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Jun 25, 2019

Introducing Robotics to Primary School Children

A robotic coding programming has become a big hit among young tech savvy students. The Belize High School, which has been pioneering the programme, is holding a summer camp that has attracted some forty students from five schools. It exposed them to the fundamentals of programming by applying mathematics and problem solving skills.  The aim is to reach students from all over the country. News Five’s Duane Moody reports.

 

Duane Moody, Reporting

The Belize High School is on the path to establish the first of its kind national robotics competition in Belize. Following its successful representation of the country last August at the international competition, FIRST Global, the institution has been tasked by the Ford Inspiration Recognition of Science and Technology to introduce robotics to students, starting at the primary school level. So, this past Saturday, students from five Belize City based schools were exposed to the fundamentals, including Lego building and basic coding to move the robots.

 

Jamie Lee Usher

Jamie Lee Usher, Principal, Belize High School

“We looked at the elementary curriculum as it comes to coding and programming with ages nine to twelve year olds learning about Lego, learning about coding, learning about programming here in Belize for the first time ever in order to compete in a national competition. So what we did, we went out and we shopped for kits from FIRST last year, called Into Orbit, and we brought forty kids. We invited forty kids to come to our campus last Saturday so that we could teach them about building and working with the robots using science, technology, engineering and math.”

 

About forty students are in the initial group benefiting from the programme. And if you are thinking that the concept of robotics is way too advanced for young children, think again.  The building robots and programming them to move is about applying basic Mathematics, problem-solving skills and following instructions. And with children already into gadgets, interfacing with I-pads and the like, nine-year-old Sophia Usher says it’s about having a positive attitude.

 

Sophia Usher

Sophia Usher, Student

“I programmed this robot to do something that is called…so it is supposed to go over there, and then turn and then go back to where it says “Into Orbit.” And then I have to make sure that it goes the right way. If it crashes, then I have to fix it again and I would have to go into my I-pad and fix it…again, I have to change the degrees and the speed and where it needs to go.”

 

While Sophia was about coding and programming, eleven-year-old Daniel Sharp loves building with Lego, an advance form of the children’s toy that we know.

 

Daniel Sharp

Daniel Sharp, Standard 4 Student

“When I build Legos, I think a little bit bigger. I use my imagination when I am building from scratch. Some people built this from using instructions, but I can build things without instructions. I’ve built things from scratch.”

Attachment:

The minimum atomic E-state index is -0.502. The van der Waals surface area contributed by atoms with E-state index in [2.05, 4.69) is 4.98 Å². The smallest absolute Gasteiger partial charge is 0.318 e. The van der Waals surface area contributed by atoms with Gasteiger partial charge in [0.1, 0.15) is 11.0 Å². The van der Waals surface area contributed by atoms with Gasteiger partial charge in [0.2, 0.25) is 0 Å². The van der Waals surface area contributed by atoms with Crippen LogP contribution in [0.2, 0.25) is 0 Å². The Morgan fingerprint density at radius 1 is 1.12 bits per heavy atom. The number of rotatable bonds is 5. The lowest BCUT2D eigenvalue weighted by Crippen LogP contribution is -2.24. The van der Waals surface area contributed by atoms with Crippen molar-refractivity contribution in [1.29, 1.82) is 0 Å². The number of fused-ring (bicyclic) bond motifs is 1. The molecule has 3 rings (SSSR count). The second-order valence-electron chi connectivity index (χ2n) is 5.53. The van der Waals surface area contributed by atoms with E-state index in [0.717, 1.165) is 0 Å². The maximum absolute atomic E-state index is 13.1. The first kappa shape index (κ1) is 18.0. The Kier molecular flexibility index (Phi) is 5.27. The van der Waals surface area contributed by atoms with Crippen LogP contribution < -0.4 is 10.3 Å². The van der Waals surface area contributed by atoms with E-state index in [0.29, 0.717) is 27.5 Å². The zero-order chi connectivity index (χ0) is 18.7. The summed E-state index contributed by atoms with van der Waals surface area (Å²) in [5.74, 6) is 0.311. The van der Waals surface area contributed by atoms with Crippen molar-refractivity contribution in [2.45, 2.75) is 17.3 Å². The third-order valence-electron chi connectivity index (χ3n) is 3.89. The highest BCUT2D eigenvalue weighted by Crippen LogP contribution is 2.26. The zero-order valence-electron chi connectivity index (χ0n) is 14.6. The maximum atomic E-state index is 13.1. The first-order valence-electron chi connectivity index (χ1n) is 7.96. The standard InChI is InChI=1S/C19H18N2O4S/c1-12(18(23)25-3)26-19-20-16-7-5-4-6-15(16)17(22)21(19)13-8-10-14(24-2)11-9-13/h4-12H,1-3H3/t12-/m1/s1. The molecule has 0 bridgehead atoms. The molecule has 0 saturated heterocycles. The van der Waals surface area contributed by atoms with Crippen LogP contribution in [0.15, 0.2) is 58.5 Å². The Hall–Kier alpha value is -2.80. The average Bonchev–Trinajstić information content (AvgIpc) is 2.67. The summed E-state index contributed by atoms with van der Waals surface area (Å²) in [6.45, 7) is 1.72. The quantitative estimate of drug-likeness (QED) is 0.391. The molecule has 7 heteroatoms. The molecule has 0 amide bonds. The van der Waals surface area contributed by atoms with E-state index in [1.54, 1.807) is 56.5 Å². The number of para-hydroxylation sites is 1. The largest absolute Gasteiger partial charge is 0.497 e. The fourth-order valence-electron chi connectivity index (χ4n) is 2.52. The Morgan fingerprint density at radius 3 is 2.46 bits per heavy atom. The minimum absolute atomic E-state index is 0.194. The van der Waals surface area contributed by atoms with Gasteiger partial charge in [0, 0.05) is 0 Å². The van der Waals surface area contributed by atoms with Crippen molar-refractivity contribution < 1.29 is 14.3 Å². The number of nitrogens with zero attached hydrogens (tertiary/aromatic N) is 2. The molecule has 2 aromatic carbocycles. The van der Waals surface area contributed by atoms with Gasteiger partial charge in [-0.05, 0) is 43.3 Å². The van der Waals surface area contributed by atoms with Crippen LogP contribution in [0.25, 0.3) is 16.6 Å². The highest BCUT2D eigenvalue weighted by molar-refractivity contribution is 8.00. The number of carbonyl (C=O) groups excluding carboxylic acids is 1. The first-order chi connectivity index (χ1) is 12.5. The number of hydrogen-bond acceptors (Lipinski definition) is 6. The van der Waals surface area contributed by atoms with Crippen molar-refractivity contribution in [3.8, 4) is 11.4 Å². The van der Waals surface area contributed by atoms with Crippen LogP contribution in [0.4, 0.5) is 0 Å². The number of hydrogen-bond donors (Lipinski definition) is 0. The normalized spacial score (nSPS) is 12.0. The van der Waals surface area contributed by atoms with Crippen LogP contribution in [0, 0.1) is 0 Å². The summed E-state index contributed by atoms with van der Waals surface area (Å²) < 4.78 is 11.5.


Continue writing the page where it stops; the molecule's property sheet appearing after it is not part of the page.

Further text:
Duane Moody

“What practice you had doing that?”

 

Daniel Sharp

“Well, since I was young. I’ve been building Legos since I as four. When I first use a Lego, I would build it then I would break it later. But now, I have a shelf in my room and that’s where I store my Legos. It hasn’t been a waste of time for me; it gives me better education and this robot is a great piece of technology and building blocks. I would call it, “Lego Building, the building blocks of my mind.”

 

Godfrey Sosa, who is the head of the Information Technology Department at Belize High School, says that in some ways, the programme prepares students from an early age for career opportunities in this field.

 

Godfrey Sosa

Godfrey Sosa, Head of IT Department, Belize High School

“When we talk about robotics, we think maybe it is farfetched because we are in Belize, but one of the things that we are trying to do here at Belize High School is trying to shift that mentality in terms of thinking that not because we are from Belize we can’t be exposed to these things. You see the idea of education is actually offering opportunities to kids, offering diverse opportunities. So we are moving away from the traditional okay I want to be a lawyer, I want to be a doctor or so on. We have kids now studying robotics in Mexico, which is a field called mechatronics. Now this is something farfetched from what we, as a reality, had thought of as a career. We actually have kids studying robotics engineering. we have some actually going into artificial intelligence with robotics from Belize. So getting this exposure at this level offers for different opportunities, career opportunities for Belizeans.”

 

According to Principal Jamie Lee Usher, the end goal is to have a national competition among the students. The ongoing summer programme targets five schools, but there is a call for one school from every district to sign up of the robotics project.

 

Jamie Lee Usher

“This is a great project and I hope that once this is put nationally, people will contact us about working with us because we would love for schools to be able to come here to Belize City and register maybe for as low as fifty dollars and be able to take home the mat, the kit, the robot and their homework would be to get another school involved. So the point of this is passing it on. So we are doing this for free; we are going out there, begging everybody I can think of in order to get this going so that we can have this shared across the country.”

 

Duane Moody for News Five.


Viewers please note: This Internet newscast is a verbatim transcript of our evening television newscast. Where speakers use Kriol, we attempt to faithfully reproduce the quotes using a standard spelling system.

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